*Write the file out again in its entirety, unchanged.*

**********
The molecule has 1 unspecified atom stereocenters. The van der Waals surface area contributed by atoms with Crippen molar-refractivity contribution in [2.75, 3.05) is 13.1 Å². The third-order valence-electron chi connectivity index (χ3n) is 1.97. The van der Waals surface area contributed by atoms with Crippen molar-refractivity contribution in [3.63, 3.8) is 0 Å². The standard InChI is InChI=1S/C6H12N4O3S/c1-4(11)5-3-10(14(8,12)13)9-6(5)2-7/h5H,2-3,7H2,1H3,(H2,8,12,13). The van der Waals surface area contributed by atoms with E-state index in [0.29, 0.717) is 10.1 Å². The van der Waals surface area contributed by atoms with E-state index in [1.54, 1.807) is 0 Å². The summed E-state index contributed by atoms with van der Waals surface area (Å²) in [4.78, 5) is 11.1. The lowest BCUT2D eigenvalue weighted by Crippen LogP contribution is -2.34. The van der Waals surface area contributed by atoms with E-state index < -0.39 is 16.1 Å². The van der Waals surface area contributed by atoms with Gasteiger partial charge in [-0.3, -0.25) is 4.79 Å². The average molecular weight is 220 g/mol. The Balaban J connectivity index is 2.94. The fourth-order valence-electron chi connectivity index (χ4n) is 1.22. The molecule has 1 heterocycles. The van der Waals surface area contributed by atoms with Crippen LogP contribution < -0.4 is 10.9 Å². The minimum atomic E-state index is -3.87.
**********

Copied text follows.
The molecule has 1 unspecified atom stereocenters. The van der Waals surface area contributed by atoms with Crippen molar-refractivity contribution in [2.75, 3.05) is 13.1 Å². The third-order valence-electron chi connectivity index (χ3n) is 1.97. The van der Waals surface area contributed by atoms with Crippen molar-refractivity contribution in [3.63, 3.8) is 0 Å². The standard InChI is InChI=1S/C6H12N4O3S/c1-4(11)5-3-10(14(8,12)13)9-6(5)2-7/h5H,2-3,7H2,1H3,(H2,8,12,13). The van der Waals surface area contributed by atoms with E-state index in [0.29, 0.717) is 10.1 Å². The van der Waals surface area contributed by atoms with E-state index in [1.54, 1.807) is 0 Å². The summed E-state index contributed by atoms with van der Waals surface area (Å²) in [4.78, 5) is 11.1. The lowest BCUT2D eigenvalue weighted by Crippen LogP contribution is -2.34. The van der Waals surface area contributed by atoms with E-state index < -0.39 is 16.1 Å². The van der Waals surface area contributed by atoms with Gasteiger partial charge in [-0.3, -0.25) is 4.79 Å². The average molecular weight is 220 g/mol. The Balaban J connectivity index is 2.94. The fourth-order valence-electron chi connectivity index (χ4n) is 1.22. The molecule has 1 heterocycles. The van der Waals surface area contributed by atoms with Crippen LogP contribution < -0.4 is 10.9 Å². The minimum atomic E-state index is -3.87.